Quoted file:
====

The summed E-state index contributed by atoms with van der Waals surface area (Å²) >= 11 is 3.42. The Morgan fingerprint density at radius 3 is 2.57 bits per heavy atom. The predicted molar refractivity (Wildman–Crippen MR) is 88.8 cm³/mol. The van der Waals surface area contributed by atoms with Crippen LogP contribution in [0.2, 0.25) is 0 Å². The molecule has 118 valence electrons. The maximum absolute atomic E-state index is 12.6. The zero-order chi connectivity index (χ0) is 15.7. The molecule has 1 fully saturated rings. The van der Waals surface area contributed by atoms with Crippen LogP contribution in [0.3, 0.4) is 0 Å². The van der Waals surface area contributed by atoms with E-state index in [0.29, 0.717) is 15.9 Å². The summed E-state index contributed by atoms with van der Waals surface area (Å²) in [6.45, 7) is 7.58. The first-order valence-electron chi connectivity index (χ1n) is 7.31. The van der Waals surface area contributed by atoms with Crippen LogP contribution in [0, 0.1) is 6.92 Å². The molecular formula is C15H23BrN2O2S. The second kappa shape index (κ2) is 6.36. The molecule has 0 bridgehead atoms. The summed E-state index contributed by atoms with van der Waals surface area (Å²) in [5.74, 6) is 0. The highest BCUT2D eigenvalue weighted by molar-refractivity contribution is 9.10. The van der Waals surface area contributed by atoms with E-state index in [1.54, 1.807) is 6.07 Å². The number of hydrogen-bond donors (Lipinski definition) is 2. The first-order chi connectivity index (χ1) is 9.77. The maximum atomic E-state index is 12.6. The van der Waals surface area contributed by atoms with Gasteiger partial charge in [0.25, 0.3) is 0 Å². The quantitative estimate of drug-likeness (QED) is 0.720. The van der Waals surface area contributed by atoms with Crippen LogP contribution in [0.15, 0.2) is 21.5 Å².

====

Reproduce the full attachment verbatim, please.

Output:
The summed E-state index contributed by atoms with van der Waals surface area (Å²) >= 11 is 3.42. The Morgan fingerprint density at radius 3 is 2.57 bits per heavy atom. The predicted molar refractivity (Wildman–Crippen MR) is 88.8 cm³/mol. The van der Waals surface area contributed by atoms with Crippen LogP contribution in [0.2, 0.25) is 0 Å². The molecule has 118 valence electrons. The maximum absolute atomic E-state index is 12.6. The zero-order chi connectivity index (χ0) is 15.7. The molecule has 1 fully saturated rings. The van der Waals surface area contributed by atoms with Crippen LogP contribution in [0.3, 0.4) is 0 Å². The van der Waals surface area contributed by atoms with E-state index in [0.29, 0.717) is 15.9 Å². The summed E-state index contributed by atoms with van der Waals surface area (Å²) in [6.45, 7) is 7.58. The first-order valence-electron chi connectivity index (χ1n) is 7.31. The van der Waals surface area contributed by atoms with Crippen LogP contribution in [0, 0.1) is 6.92 Å². The molecular formula is C15H23BrN2O2S. The second kappa shape index (κ2) is 6.36. The molecule has 0 bridgehead atoms. The summed E-state index contributed by atoms with van der Waals surface area (Å²) in [5.74, 6) is 0. The highest BCUT2D eigenvalue weighted by molar-refractivity contribution is 9.10. The van der Waals surface area contributed by atoms with E-state index in [1.54, 1.807) is 6.07 Å². The number of hydrogen-bond donors (Lipinski definition) is 2. The first-order chi connectivity index (χ1) is 9.77. The maximum atomic E-state index is 12.6. The van der Waals surface area contributed by atoms with Gasteiger partial charge in [0.25, 0.3) is 0 Å². The quantitative estimate of drug-likeness (QED) is 0.720. The van der Waals surface area contributed by atoms with Crippen LogP contribution in [0.15, 0.2) is 21.5 Å².